Studying fireflies could lead to brighter LED lights
Fireflies are among the most unique insects on the planet, capable of producing their own sources of light. The insects, which have been popular among children and scientists for years, could soon be contributing to the LED lighting industry. According to NBC News, researchers studying the insects have come up with a theory inspired by fireflies that could soon result in brighter LED lights.
The secret to brighter LED bulb types lies in the scales of fireflies, Gizmag reports. More specifically, the Photuris firefly has unique characteristics that have helped researchers think outside the box regarding LED lights. The jagged scales in the cuticle of the exoskeleton of the Photuris firefly possess optical qualities that boost the amount of light that shines through.
Scientists at the University of Sherbrooke in Canada installed a light-sensitive material on a standard gallium nitride LED bulb type. They then used lasers to etch a profile similar to the jagged edges of the fireflies onto the coating. The bulb proceeded to emit approximately 55 percent more light.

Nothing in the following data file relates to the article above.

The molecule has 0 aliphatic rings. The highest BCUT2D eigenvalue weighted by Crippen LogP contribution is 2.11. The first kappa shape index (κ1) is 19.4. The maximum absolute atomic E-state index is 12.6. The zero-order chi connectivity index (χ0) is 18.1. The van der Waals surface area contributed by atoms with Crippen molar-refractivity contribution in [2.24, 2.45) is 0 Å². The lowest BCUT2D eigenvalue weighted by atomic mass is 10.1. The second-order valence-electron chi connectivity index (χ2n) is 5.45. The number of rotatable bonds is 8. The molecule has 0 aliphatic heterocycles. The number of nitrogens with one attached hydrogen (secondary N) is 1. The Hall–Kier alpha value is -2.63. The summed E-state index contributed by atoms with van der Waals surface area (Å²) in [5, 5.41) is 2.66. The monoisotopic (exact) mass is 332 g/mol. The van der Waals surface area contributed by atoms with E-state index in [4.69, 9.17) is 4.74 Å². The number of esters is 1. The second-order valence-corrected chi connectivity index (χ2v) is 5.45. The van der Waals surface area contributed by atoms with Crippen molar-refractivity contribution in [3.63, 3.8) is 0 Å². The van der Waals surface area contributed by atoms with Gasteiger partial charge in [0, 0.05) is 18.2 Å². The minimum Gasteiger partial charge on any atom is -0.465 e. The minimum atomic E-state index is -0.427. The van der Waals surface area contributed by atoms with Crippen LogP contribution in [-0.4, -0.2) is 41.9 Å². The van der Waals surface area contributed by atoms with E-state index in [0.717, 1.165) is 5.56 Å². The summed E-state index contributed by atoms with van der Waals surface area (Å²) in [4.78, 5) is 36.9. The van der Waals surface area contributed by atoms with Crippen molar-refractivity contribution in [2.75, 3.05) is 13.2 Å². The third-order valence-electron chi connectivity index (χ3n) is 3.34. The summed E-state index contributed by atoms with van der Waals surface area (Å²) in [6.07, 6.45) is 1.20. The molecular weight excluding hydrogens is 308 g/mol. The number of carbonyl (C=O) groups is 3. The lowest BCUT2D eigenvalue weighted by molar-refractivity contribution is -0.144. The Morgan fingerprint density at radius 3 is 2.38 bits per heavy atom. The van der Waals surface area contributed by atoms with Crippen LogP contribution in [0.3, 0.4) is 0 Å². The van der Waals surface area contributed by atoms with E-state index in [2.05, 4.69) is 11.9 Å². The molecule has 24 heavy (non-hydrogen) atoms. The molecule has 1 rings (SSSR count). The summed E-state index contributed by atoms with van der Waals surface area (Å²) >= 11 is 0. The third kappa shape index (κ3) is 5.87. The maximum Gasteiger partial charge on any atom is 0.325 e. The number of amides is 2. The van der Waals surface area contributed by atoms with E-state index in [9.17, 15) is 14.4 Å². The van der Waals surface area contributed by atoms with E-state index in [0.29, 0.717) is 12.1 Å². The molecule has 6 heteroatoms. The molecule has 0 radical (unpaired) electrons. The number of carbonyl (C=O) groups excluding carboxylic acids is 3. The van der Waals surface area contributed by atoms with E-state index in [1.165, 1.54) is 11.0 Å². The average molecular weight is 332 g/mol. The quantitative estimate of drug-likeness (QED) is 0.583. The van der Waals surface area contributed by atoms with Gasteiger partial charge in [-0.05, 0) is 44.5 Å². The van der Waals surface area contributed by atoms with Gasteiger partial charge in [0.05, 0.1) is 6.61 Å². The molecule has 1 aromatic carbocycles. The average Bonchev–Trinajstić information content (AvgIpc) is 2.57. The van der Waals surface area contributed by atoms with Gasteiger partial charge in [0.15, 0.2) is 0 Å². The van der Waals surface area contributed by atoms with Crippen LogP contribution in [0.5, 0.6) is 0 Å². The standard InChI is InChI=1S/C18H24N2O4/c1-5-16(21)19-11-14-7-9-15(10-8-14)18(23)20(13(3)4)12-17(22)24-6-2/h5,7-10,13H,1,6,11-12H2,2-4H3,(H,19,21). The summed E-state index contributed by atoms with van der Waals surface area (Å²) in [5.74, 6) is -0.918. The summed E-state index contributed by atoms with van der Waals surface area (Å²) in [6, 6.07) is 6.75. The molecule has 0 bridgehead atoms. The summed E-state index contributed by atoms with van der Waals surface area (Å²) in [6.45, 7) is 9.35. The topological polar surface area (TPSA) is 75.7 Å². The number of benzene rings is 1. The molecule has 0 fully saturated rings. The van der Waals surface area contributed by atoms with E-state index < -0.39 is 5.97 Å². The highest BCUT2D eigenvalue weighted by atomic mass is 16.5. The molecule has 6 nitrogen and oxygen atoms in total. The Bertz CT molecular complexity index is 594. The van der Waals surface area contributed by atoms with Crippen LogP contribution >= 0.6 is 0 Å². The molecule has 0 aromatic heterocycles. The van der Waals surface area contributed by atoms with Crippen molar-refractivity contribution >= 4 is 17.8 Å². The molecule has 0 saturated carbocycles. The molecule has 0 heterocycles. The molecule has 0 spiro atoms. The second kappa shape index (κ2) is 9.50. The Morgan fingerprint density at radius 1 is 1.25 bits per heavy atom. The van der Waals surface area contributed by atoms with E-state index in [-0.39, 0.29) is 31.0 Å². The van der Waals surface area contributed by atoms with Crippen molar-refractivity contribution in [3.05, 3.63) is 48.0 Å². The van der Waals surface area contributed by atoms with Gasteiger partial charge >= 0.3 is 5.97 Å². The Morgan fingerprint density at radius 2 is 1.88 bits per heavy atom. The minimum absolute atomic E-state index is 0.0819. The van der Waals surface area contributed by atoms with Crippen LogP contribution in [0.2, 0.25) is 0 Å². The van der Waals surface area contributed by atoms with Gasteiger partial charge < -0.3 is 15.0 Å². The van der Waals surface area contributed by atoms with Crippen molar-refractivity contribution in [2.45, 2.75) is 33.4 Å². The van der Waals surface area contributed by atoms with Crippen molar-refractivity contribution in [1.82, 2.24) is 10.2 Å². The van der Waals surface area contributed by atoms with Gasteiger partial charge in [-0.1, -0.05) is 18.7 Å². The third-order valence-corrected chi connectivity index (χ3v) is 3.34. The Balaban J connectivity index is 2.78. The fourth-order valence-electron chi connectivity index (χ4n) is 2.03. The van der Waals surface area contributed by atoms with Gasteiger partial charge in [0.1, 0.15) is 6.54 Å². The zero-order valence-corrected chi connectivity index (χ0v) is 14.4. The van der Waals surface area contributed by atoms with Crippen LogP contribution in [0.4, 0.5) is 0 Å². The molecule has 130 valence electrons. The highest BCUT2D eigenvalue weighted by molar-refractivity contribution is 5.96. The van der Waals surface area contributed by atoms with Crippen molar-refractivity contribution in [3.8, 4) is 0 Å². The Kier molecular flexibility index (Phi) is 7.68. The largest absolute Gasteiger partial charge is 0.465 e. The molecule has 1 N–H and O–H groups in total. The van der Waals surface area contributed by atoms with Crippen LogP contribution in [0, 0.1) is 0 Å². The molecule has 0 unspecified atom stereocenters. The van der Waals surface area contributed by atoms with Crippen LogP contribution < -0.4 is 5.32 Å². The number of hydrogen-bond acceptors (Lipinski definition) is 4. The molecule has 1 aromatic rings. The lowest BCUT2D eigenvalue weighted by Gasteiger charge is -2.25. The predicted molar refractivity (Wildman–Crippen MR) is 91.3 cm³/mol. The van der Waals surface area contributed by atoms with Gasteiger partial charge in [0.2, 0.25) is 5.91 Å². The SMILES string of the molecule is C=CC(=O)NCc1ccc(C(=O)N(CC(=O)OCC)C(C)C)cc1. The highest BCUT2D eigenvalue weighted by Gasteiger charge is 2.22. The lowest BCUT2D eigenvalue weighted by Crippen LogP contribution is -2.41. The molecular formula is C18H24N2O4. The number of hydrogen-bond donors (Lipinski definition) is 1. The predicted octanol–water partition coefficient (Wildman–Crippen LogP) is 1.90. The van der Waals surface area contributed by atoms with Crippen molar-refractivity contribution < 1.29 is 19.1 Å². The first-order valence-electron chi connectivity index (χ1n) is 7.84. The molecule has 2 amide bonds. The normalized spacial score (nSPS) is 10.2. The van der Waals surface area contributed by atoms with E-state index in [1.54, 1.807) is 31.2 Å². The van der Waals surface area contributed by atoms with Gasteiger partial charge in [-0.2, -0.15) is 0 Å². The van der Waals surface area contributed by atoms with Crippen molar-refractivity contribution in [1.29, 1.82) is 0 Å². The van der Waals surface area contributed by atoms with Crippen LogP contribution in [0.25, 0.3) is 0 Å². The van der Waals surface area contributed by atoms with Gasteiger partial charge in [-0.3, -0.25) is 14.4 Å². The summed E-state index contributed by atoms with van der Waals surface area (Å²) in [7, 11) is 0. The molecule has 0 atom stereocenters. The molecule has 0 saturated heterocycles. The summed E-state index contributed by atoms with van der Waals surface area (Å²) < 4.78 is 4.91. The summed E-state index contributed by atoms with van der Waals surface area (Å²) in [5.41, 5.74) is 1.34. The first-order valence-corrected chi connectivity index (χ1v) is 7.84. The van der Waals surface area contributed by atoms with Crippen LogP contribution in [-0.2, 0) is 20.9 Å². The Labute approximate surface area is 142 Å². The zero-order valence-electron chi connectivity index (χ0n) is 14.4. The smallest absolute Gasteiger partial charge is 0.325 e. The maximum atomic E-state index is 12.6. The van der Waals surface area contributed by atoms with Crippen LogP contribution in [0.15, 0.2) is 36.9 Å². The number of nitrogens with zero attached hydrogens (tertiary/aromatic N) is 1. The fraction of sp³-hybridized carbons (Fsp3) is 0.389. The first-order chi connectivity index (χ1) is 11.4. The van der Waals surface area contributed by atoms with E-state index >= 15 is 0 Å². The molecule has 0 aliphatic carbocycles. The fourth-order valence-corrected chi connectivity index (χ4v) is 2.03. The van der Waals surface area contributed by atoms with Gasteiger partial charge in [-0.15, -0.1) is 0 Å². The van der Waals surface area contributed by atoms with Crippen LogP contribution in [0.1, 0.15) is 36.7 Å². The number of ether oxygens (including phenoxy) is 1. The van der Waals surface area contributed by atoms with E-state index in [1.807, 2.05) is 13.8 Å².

"We don't have to create new LEDs," Annick Bay, a Ph.D. student at the University of Namur in Belgium, told the news source. "With a few more steps we can coat and laser pattern an existing LED. The most important aspect of this work is that it shows how much we can learn by carefully observing nature."
The project is still in a very preliminary stage with no real plans to go mainstream with the development of brighter LED lights as of yet. However, the news source notes that with some achievable modifications to current manufacturing techniques, these design enhancements could help improve LED lights production within the next few years.